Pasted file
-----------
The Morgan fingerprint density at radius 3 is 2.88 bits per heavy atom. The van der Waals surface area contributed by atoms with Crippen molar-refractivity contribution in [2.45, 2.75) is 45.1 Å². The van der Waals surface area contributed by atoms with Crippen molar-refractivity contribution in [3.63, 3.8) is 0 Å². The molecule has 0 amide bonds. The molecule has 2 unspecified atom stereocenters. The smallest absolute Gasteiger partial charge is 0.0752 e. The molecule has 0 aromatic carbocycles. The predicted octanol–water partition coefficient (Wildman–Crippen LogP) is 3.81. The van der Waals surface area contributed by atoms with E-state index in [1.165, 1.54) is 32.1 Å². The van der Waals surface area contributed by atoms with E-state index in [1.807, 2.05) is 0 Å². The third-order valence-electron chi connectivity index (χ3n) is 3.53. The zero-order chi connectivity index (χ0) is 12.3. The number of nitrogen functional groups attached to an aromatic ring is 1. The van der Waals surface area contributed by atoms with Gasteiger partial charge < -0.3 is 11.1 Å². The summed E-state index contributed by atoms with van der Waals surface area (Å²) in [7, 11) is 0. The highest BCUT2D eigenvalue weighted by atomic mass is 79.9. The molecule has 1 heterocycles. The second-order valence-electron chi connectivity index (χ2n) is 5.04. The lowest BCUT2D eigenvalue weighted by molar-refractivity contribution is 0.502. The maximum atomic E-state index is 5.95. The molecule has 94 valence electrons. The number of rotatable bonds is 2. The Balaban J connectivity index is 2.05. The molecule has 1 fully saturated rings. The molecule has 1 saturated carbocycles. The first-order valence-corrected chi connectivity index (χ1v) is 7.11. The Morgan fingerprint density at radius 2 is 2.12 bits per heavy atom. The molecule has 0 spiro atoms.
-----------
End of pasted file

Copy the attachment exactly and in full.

The Morgan fingerprint density at radius 3 is 2.88 bits per heavy atom. The van der Waals surface area contributed by atoms with Crippen molar-refractivity contribution in [2.45, 2.75) is 45.1 Å². The van der Waals surface area contributed by atoms with Crippen molar-refractivity contribution in [3.63, 3.8) is 0 Å². The molecule has 0 amide bonds. The molecule has 2 unspecified atom stereocenters. The smallest absolute Gasteiger partial charge is 0.0752 e. The molecule has 0 aromatic carbocycles. The predicted octanol–water partition coefficient (Wildman–Crippen LogP) is 3.81. The van der Waals surface area contributed by atoms with E-state index in [1.165, 1.54) is 32.1 Å². The van der Waals surface area contributed by atoms with E-state index in [1.807, 2.05) is 0 Å². The third-order valence-electron chi connectivity index (χ3n) is 3.53. The zero-order chi connectivity index (χ0) is 12.3. The number of nitrogen functional groups attached to an aromatic ring is 1. The van der Waals surface area contributed by atoms with Gasteiger partial charge < -0.3 is 11.1 Å². The summed E-state index contributed by atoms with van der Waals surface area (Å²) in [7, 11) is 0. The highest BCUT2D eigenvalue weighted by atomic mass is 79.9. The molecule has 1 heterocycles. The second-order valence-electron chi connectivity index (χ2n) is 5.04. The lowest BCUT2D eigenvalue weighted by molar-refractivity contribution is 0.502. The maximum atomic E-state index is 5.95. The molecule has 94 valence electrons. The number of rotatable bonds is 2. The Balaban J connectivity index is 2.05. The molecule has 1 fully saturated rings. The molecule has 1 saturated carbocycles. The first-order valence-corrected chi connectivity index (χ1v) is 7.11. The Morgan fingerprint density at radius 2 is 2.12 bits per heavy atom. The molecule has 0 spiro atoms.